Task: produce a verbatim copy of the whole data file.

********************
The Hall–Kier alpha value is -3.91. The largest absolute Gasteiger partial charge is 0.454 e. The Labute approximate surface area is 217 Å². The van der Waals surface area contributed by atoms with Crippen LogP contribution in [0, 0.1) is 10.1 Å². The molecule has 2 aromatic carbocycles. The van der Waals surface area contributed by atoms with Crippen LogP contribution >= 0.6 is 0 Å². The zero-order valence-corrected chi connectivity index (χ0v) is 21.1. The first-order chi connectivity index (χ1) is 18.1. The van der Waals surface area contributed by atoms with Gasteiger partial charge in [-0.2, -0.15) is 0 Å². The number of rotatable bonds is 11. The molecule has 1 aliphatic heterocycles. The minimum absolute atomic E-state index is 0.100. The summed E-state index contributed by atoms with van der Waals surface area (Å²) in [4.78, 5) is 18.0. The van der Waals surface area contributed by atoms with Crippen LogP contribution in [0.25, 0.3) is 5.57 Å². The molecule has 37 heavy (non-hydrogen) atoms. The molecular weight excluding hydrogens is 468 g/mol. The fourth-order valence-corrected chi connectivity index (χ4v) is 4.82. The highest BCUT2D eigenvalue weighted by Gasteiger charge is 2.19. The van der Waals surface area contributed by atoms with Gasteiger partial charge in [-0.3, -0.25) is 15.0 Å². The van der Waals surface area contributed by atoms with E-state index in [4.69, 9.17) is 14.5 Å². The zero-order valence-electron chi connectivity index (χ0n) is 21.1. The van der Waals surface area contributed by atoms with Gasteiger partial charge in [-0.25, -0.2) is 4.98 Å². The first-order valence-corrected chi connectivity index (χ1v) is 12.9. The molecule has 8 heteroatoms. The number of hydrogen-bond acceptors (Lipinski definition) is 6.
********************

The Hall–Kier alpha value is -3.91. The largest absolute Gasteiger partial charge is 0.454 e. The Labute approximate surface area is 217 Å². The van der Waals surface area contributed by atoms with Crippen LogP contribution in [0, 0.1) is 10.1 Å². The molecule has 2 aromatic carbocycles. The van der Waals surface area contributed by atoms with Crippen LogP contribution >= 0.6 is 0 Å². The zero-order valence-corrected chi connectivity index (χ0v) is 21.1. The first-order chi connectivity index (χ1) is 18.1. The van der Waals surface area contributed by atoms with Gasteiger partial charge in [-0.2, -0.15) is 0 Å². The number of rotatable bonds is 11. The molecule has 1 aliphatic heterocycles. The minimum absolute atomic E-state index is 0.100. The summed E-state index contributed by atoms with van der Waals surface area (Å²) in [4.78, 5) is 18.0. The van der Waals surface area contributed by atoms with Crippen LogP contribution in [0.25, 0.3) is 5.57 Å². The molecule has 37 heavy (non-hydrogen) atoms. The molecular weight excluding hydrogens is 468 g/mol. The fourth-order valence-corrected chi connectivity index (χ4v) is 4.82. The highest BCUT2D eigenvalue weighted by Gasteiger charge is 2.19. The van der Waals surface area contributed by atoms with Gasteiger partial charge in [-0.3, -0.25) is 15.0 Å². The van der Waals surface area contributed by atoms with E-state index in [4.69, 9.17) is 14.5 Å². The zero-order valence-electron chi connectivity index (χ0n) is 21.1. The van der Waals surface area contributed by atoms with Gasteiger partial charge in [-0.25, -0.2) is 4.98 Å². The first-order valence-corrected chi connectivity index (χ1v) is 12.9. The molecule has 8 heteroatoms. The number of hydrogen-bond acceptors (Lipinski definition) is 6.